Answer to Question #11937 Submitted to "Ask the Experts"
The following question was answered by an expert in the appropriate field:
I am a health care professional and worked in a hospital throughout my pregnancy on an internal medicine floor. I was in intermittent close contact with patients who underwent a variety of diagnostic and treatment procedures, including x rays, computed tomography (CT) scans, ventilation/perfusion (V/Q) scans, bone scans, magnetic resonance imaging (MRI), fluoroscopy, cardiac catheterizations, and occasionally nuclear stress tests. I did not handle body fluids, and I don't believe any of my patients had positron emission tomography (PET) scans.
No one ever advised me to take precautions around such patients or wear a radiation dosimeter, and none of my pregnant colleagues wore dosimeters either. Now I'm very worried that I inadvertently put my unborn child at risk of radiation exposure from my patients. Do you think I should be concerned?
I do not think you need to be concerned, and here's why.
We can rule out radiation exposure from MRI or ultrasound because these do not expose the patient or you to ionizing radiation (like x rays can).
We can also rule out radiation exposure from any of the exams to which your patients were exposed that used only x rays (x rays, CT scans, fluoroscopy, cardiac catheterizations) because the patient is not radioactive after these tests. The patient is exposed to get the image, and there is no radiation in the patient after the test is done.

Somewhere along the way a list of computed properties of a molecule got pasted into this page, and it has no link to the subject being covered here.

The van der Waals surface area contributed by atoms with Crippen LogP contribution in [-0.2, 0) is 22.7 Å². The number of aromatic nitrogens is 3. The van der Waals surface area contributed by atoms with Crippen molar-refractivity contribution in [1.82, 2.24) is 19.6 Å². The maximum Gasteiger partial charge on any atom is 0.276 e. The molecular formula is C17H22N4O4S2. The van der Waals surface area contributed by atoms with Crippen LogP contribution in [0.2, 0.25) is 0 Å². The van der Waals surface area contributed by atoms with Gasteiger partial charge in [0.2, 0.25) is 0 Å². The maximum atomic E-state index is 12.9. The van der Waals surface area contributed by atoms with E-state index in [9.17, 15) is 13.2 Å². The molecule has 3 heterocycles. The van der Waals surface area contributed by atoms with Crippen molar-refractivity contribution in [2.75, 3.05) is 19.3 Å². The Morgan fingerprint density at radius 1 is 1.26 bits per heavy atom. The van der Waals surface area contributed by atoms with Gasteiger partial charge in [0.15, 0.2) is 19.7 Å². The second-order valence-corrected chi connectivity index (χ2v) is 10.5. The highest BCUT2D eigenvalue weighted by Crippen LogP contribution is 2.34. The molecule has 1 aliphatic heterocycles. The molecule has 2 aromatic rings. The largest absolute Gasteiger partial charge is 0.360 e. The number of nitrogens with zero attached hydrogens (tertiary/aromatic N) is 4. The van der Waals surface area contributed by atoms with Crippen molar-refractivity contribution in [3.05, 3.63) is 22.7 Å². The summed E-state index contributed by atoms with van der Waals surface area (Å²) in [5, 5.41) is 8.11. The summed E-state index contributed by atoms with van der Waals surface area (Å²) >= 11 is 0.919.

That leaves only the nuclear medicine tests (V/Q scans, bone scans, stress tests, etc.). While there is a possibility you might have received some exposure from being around these patients, your exposure would be minimal, if any, and your unborn child would be even less likely because your abdominal tissue would protect it.
Workers who are intermittently around these patients often are not badged because they are not expected (based on historical radiation exposure records) to get more than 1 millisievert (mSv) per year. For reference, the radiation exposure you received from natural background radiation annually is just over 3 mSv.
Another reason why I do not think you need to be concerned are the radiation doses where I work. We do over 60,000 nuclear medicine procedures each year. We have about 58 nuclear medicine technologists, and their average dose is less than 1 mSv per year. They are close to the patients and handle the radioactive materials, and still they do not get much of a radiation dose.
Certified Medical Health Physicist